Nicolas Remin was born in 1948 in Berlin. He studied comparative literature, philosophy and art history there and at the University of California at Santa Barbara. After returning from the US he worked as voice artist dubbing films into German. Today Remin lives as a freelance author in northern Germany.
Berlin in the Autumn of 1989. Erika zur Linde is teaching when she’s called to the telephone where she receives the mortifying news that her father has fatally shot himself. According to his housekeeper, he received a letter from America a few days before his death in which a journalist enquired about the fate of a Jewish acquaintance of her father’s, one Felix Auerbach. Erika has never heard of him.
At her father’s house, she stumbles across her mother’s diary. It reveals Felix Auerbach to be an attractive blonde Jewish man and a school friend of her father’s. When her father is called up, her mother Sophie looks after the young man. The world of Sophie’s 19-year-old mother, a regime loyalist, is shaken to its foundations. Auerbach goes into hiding with the family but a crime committed during the last days of the war silences both husband and wife forever.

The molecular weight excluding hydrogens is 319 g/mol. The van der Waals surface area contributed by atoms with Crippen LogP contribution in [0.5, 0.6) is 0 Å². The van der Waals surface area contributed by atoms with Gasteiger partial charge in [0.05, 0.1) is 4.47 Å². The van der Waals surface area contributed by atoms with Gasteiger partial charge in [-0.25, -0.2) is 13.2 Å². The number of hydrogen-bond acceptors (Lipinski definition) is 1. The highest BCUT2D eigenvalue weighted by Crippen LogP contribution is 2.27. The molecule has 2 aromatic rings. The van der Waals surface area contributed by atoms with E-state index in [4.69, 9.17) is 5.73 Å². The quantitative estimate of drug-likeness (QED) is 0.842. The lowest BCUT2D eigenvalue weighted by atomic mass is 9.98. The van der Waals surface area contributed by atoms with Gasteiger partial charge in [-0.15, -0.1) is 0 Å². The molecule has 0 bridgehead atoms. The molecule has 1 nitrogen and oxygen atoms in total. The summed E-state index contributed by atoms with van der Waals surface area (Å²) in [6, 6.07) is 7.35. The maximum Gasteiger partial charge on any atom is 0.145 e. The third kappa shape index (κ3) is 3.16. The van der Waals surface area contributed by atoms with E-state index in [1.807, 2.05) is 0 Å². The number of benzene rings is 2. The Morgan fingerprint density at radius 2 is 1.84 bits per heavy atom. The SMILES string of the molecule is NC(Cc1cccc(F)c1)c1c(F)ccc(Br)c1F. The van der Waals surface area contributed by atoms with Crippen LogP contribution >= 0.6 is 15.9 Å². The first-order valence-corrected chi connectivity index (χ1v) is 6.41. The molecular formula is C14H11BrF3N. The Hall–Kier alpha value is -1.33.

While Erika investigates further, the American journalist arrives in Berlin. He has come not only to write about the fall of the Berlin Wall but also to discover what happened to his uncle. Suddenly, everything in Erika’s world is in danger: her inheritance, her father’s reputation and even her own identity.
An impressive novel about identity, set in Berlin during the time of the fall of the wall.